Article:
What we are thankful for at City Connects

 

As we reflect on 2018, City Connects has a lot to be thankful for. Together, our dedicated coordinators, community partners, school leaders, and City Connects staff provide students with the resources and relationships necessary to overcome barriers and thrive.

We are grateful for City Connects Coordinators who go above and beyond every day to create safe and supportive school environments for all students.

Earlier this month, C.J. McGowan, the coordinator at Ascension Catholic School in Minneapolis, facilitated a school wide anti-bullying initiative. C.J. collaborated with teachers and other school staff to develop creative anti-bullying lessons and activities, which allowed students from kindergarten to eighth grade to offer their opinions on how to stop and prevent bullying. The end result? An ongoing and open conversation with all students on why no one deserves to be mistreated. Continue reading

A City Connects Coordinator addresses bullying

Bullying threatens students’ physical and emotional safety and can negatively impact their ability to learn.

Sadly, too many children in America are being bullied each year. According to stopbullying.gov, a federal government website managed by the U.S. Department of Health and Human Services, between 25 percent and 33 percent students have been bullied at school and most bullying happens in middle school.

In a recent survey published by the National Association of Elementary School Principals, school leaders say that they worry about the well-being of their students and that emotional bullying is one of their top 10 concerns.

Fortunately, school staff can make schools safer by working to prevent bullying and by sending the message that bullying is unacceptable. Continue reading

Great Lakes Great Apple Crunch: celebrating local farmers and healthy food

 

City Connects coordinators encourage students to get involved in their communities because this expands students’ world view, helps them develop empathy and leadership skills, and shows them how their actions can have a positive impact.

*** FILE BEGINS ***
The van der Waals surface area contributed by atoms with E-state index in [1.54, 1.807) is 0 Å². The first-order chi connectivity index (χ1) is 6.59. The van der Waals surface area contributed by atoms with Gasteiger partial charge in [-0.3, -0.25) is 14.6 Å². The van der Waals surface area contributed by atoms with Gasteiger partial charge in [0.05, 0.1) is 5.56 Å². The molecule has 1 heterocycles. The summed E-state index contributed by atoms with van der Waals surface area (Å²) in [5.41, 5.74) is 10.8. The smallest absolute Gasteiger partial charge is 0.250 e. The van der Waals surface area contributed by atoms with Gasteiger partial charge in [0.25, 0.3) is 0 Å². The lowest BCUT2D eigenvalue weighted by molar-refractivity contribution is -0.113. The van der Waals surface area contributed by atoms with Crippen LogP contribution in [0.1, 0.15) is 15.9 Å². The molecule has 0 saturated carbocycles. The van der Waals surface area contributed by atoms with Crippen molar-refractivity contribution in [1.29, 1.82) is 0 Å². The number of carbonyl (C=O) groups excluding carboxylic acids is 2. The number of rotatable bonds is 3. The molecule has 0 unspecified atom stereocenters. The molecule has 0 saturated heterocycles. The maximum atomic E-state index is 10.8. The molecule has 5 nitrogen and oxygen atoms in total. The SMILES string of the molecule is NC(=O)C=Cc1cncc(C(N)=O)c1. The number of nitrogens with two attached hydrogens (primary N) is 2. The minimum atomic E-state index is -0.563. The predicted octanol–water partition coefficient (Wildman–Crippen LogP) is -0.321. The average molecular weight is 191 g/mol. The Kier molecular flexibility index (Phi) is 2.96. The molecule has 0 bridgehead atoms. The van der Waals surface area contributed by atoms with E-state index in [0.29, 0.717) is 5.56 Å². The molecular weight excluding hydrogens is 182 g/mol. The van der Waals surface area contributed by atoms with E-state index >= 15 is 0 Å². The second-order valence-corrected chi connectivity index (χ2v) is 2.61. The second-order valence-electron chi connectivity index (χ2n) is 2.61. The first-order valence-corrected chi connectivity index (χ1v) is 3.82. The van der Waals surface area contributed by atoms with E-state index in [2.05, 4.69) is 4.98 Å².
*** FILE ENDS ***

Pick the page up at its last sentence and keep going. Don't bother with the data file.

Last month, the winner for loudest community activity was the 2018 Great Lakes Great Apple Crunch.

Across the Midwest, at predetermined times, students gathered together and bit into apples to make a synchronous and satisfying crunch. The goal? Educate and encourage the use of healthy, locally-grown foods, support local farmers, grow healthy eaters, and build strong communities across the region.

The event is part of National Farm to School month, an effort to forge stronger connections between farms and schools. 

While City Connects coordinators often help students with tougher problems, there’s an emphasis on connecting students to engaging activities that help them learn while having fun.

“Some of our kindergarteners had recently taken a field trip to an apple orchard,” Cassie Norris, the Coordinator at the Harvest Preparatory School in Minneapolis, says.  At her school students in kindergarten through eighth grade participated in the Great Apple Crunch along with some teachers and administrators. The school “had different crunch times throughout the day.”

Meanwhile in Springfield Ohio, Catholic Central Elementary School celebrated the day with apples from the Steven Bakery and Orchard, according to the school’s coordinator, Josh Richardt. Some 350 K-8 students participated along with 20 staff members. The school also worked with the Ohio State Extensions Office, which organized healthy eating education programs for students.  

“Overall it was a really positive event! It was neat thinking that we were doing this at the same time as one million-plus others,” Richardt says.

As we’ve blogged before, enrichment is vital to students’ success. Music lessons, art classes, and other experiences “can help students gain confidence, develop new skills, strengthen positive relationships, build resiliency, and see themselves in a new way.”

An event like the Great Apple Crunch can help students take more pride in themselves and in their communities, educate them about nutrition and healthy food, all of that while having fun.

The power of data: from collection to action


At City Connects, we believe that to be able to effectively help children succeed in school and in life, we need to take a customized, comprehensive, coordinated, and continuous approach to student support. And one of the most critical ways to do this is to carefully collect data — because data leads to action.

“Our collection of data is one of the most powerful tools we have,” Mary Walsh, the Executive Director of City Connects, explains. “It’s a record of what we’ve done. It enables us to tailor services and identify trends. It’s a source of insights about what we could be doing. And, it turns out, it’s proof that our model of helping students works.”

Coordinators collect data from whole class reviews. They collect data from individual student plans, from service referrals, and from both school-based and community providers.